Auto Ads by Adsense

Friday, November 16, 2018

Review: Never Split the Difference

People occasionally pay me to negotiate their pay packages. As such, Never Split the Difference came to my attention and I read it looking for tips and advice that I can use to help my clients.

Chris Voss was an FBI negotiator, (the kind of person who tries to get hostages out of kidnappings) and then ended up starting his own company to help negotiate business deals. There are a number of good tips in the book, as well as great stories:

  • Whenever possible, the FBI and the police negotiate in teams. One person does the talking, but two or three people listen in and look for clues. This explains why despite my book (with its own chapter on negotiation) being easy to read and follow, some people still paid me to do the negotiation: it's hard to listen while you're talking!
  • The goal of listening is to extract information. This can be information about constraints (e.g., its another member of the team/business that's making decision), deal-breakers (e.g., the person has a religion and you need to frame the situation in religious terms to make the sale), and other hurdles necessary to reach your goal.
  • You can't extract information with simple Yes/No questions. You need to first establish rapport with the other person (Voss goes over mirroring as a way to simulate sympathy even when you don't have sympathy for the kidnapper/terrorist), and then ask calibrated and open-ended question. In a recent negotiation for a client, I told the engineer to ask the hiring director the following question: "In the past, I feel that I've missed opportunities because I wasn't attuned to the company culture. What can you do to help me avoid that mistake at your company?" The company ended up assigning a high level executive mentor to the engineer. Open-ended questions recruit the person you're negotiating with into using their contacts/brain power to help your cause, and setting that as your goal will make you a more successful neogiator.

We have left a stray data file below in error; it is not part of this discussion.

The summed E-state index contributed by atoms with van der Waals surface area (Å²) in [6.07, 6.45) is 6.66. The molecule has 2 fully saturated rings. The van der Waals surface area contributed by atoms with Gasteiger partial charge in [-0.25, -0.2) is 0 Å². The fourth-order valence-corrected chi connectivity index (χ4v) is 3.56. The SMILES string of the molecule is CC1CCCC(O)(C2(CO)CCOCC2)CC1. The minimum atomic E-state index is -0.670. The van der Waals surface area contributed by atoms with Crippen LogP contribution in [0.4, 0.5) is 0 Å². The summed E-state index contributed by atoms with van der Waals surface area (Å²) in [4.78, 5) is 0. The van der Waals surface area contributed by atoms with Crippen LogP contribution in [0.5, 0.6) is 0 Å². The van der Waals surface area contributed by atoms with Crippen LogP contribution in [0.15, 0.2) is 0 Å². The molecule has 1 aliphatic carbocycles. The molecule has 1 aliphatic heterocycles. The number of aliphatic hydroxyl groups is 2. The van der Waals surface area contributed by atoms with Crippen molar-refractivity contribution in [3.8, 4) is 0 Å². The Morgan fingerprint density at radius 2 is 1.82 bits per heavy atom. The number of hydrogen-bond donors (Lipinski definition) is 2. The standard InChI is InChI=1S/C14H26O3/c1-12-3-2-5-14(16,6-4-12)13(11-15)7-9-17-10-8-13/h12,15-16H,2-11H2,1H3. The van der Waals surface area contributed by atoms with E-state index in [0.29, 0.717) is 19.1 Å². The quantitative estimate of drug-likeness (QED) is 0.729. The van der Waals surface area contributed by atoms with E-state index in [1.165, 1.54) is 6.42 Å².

• Look and try to recognize situations you've not encountered before. Voss calls these a "Black Swan" event. I'm not sure the nomenclature is correct, but basically, when you recognize a situation that changes the deal (e.g., the hiring manager is under a time constraint), then you have leverage you might not have had otherwise.
All through the book, there are plenty of stories that depict situations that I wouldn't want to  be a negotiator for: kidnappings, murders, bank heists, and suicide bombers. As a result of that, the book is fun reading, but a lot of the good tips are hidden under the stories. The book could easily have been much more organized and useful.

Nevertheless, even someone who negotiates way more than than typical Silicon Valley engineer learned something from this book, so I'd recommend that.

No comments: